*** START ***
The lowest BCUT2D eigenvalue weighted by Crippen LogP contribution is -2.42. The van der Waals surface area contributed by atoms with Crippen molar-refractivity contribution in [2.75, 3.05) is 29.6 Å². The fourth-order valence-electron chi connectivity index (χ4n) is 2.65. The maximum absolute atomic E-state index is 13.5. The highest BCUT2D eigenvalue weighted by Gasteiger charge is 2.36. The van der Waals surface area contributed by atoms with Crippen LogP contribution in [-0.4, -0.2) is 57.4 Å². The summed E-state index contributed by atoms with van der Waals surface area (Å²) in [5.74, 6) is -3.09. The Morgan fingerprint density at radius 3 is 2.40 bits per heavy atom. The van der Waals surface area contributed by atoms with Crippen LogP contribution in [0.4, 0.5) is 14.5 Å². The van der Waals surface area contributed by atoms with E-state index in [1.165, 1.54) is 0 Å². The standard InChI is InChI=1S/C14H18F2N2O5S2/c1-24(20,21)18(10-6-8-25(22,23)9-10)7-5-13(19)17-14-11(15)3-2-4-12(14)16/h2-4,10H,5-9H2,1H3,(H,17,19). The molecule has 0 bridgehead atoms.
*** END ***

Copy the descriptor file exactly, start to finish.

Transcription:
The lowest BCUT2D eigenvalue weighted by Crippen LogP contribution is -2.42. The van der Waals surface area contributed by atoms with Crippen molar-refractivity contribution in [2.75, 3.05) is 29.6 Å². The fourth-order valence-electron chi connectivity index (χ4n) is 2.65. The maximum absolute atomic E-state index is 13.5. The highest BCUT2D eigenvalue weighted by Gasteiger charge is 2.36. The van der Waals surface area contributed by atoms with Crippen LogP contribution in [-0.4, -0.2) is 57.4 Å². The summed E-state index contributed by atoms with van der Waals surface area (Å²) in [5.74, 6) is -3.09. The Morgan fingerprint density at radius 3 is 2.40 bits per heavy atom. The van der Waals surface area contributed by atoms with Crippen LogP contribution in [0.4, 0.5) is 14.5 Å². The van der Waals surface area contributed by atoms with E-state index in [1.165, 1.54) is 0 Å². The standard InChI is InChI=1S/C14H18F2N2O5S2/c1-24(20,21)18(10-6-8-25(22,23)9-10)7-5-13(19)17-14-11(15)3-2-4-12(14)16/h2-4,10H,5-9H2,1H3,(H,17,19). The molecule has 0 bridgehead atoms.